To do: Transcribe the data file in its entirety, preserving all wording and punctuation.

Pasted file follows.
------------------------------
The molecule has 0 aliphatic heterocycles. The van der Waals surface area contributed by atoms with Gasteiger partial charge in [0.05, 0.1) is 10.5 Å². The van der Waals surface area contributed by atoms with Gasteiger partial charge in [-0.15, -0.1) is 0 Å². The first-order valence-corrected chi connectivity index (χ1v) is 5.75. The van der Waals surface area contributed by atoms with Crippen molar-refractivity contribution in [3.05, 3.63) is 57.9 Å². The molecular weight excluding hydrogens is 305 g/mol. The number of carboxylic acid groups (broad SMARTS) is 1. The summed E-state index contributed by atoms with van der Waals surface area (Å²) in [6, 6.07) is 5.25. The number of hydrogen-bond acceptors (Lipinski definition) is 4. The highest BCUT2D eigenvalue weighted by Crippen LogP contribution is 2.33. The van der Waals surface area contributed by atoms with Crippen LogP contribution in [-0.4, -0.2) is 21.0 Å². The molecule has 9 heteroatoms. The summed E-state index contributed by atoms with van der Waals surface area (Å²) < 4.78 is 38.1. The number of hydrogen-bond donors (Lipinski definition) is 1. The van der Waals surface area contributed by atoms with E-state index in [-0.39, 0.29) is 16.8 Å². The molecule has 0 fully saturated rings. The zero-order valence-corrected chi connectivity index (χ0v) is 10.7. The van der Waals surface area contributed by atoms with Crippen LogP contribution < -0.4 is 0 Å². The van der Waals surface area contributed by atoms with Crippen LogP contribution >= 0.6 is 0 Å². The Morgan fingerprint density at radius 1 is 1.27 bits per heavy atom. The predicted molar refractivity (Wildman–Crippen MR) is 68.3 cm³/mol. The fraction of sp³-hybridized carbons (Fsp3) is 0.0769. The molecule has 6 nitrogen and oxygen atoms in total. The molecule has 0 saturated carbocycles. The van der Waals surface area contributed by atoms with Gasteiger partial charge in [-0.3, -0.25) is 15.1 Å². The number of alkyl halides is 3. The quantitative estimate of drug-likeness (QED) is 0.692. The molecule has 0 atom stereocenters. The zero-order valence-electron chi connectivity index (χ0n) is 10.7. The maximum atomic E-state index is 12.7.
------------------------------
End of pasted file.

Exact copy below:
The molecule has 0 aliphatic heterocycles. The van der Waals surface area contributed by atoms with Gasteiger partial charge in [0.05, 0.1) is 10.5 Å². The van der Waals surface area contributed by atoms with Gasteiger partial charge in [-0.15, -0.1) is 0 Å². The first-order valence-corrected chi connectivity index (χ1v) is 5.75. The van der Waals surface area contributed by atoms with Crippen molar-refractivity contribution in [3.05, 3.63) is 57.9 Å². The molecular weight excluding hydrogens is 305 g/mol. The number of carboxylic acid groups (broad SMARTS) is 1. The summed E-state index contributed by atoms with van der Waals surface area (Å²) in [6, 6.07) is 5.25. The number of hydrogen-bond acceptors (Lipinski definition) is 4. The highest BCUT2D eigenvalue weighted by Crippen LogP contribution is 2.33. The van der Waals surface area contributed by atoms with Crippen LogP contribution in [-0.4, -0.2) is 21.0 Å². The molecule has 9 heteroatoms. The summed E-state index contributed by atoms with van der Waals surface area (Å²) < 4.78 is 38.1. The number of hydrogen-bond donors (Lipinski definition) is 1. The van der Waals surface area contributed by atoms with E-state index in [-0.39, 0.29) is 16.8 Å². The molecule has 0 fully saturated rings. The zero-order valence-corrected chi connectivity index (χ0v) is 10.7. The van der Waals surface area contributed by atoms with Crippen LogP contribution < -0.4 is 0 Å². The van der Waals surface area contributed by atoms with Crippen LogP contribution >= 0.6 is 0 Å². The Morgan fingerprint density at radius 1 is 1.27 bits per heavy atom. The predicted molar refractivity (Wildman–Crippen MR) is 68.3 cm³/mol. The fraction of sp³-hybridized carbons (Fsp3) is 0.0769. The molecule has 6 nitrogen and oxygen atoms in total. The molecule has 0 saturated carbocycles. The van der Waals surface area contributed by atoms with Gasteiger partial charge in [-0.3, -0.25) is 15.1 Å². The number of alkyl halides is 3. The quantitative estimate of drug-likeness (QED) is 0.692. The molecule has 0 atom stereocenters. The zero-order valence-electron chi connectivity index (χ0n) is 10.7. The maximum atomic E-state index is 12.7.